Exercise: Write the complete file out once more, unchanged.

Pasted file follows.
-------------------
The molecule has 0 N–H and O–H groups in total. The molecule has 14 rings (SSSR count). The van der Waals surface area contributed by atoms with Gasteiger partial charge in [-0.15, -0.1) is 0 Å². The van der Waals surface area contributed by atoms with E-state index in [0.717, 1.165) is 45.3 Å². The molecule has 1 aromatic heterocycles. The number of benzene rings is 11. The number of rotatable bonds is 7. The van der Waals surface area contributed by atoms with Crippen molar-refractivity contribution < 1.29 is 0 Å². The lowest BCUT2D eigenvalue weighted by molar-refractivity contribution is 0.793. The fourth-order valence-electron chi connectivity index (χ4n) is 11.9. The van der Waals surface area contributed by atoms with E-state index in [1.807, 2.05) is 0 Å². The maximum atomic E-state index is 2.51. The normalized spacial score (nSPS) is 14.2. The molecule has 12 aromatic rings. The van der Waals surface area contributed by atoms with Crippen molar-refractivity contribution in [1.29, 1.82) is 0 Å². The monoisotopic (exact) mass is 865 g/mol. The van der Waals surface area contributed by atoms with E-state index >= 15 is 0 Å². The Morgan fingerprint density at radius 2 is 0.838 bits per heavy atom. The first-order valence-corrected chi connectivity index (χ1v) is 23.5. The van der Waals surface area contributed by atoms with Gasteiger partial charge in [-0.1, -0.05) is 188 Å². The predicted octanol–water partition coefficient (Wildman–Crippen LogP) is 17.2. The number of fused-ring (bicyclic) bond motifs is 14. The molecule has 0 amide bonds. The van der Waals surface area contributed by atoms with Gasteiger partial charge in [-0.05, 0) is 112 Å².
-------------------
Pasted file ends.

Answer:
The molecule has 0 N–H and O–H groups in total. The molecule has 14 rings (SSSR count). The van der Waals surface area contributed by atoms with Gasteiger partial charge in [-0.15, -0.1) is 0 Å². The van der Waals surface area contributed by atoms with E-state index in [0.717, 1.165) is 45.3 Å². The molecule has 1 aromatic heterocycles. The number of benzene rings is 11. The number of rotatable bonds is 7. The van der Waals surface area contributed by atoms with Crippen molar-refractivity contribution < 1.29 is 0 Å². The lowest BCUT2D eigenvalue weighted by molar-refractivity contribution is 0.793. The fourth-order valence-electron chi connectivity index (χ4n) is 11.9. The van der Waals surface area contributed by atoms with E-state index in [1.807, 2.05) is 0 Å². The maximum atomic E-state index is 2.51. The normalized spacial score (nSPS) is 14.2. The molecule has 12 aromatic rings. The van der Waals surface area contributed by atoms with Crippen molar-refractivity contribution in [1.29, 1.82) is 0 Å². The monoisotopic (exact) mass is 865 g/mol. The van der Waals surface area contributed by atoms with E-state index >= 15 is 0 Å². The Morgan fingerprint density at radius 2 is 0.838 bits per heavy atom. The first-order valence-corrected chi connectivity index (χ1v) is 23.5. The van der Waals surface area contributed by atoms with Gasteiger partial charge in [-0.1, -0.05) is 188 Å². The predicted octanol–water partition coefficient (Wildman–Crippen LogP) is 17.2. The number of fused-ring (bicyclic) bond motifs is 14. The molecule has 0 amide bonds. The van der Waals surface area contributed by atoms with Gasteiger partial charge in [-0.05, 0) is 112 Å².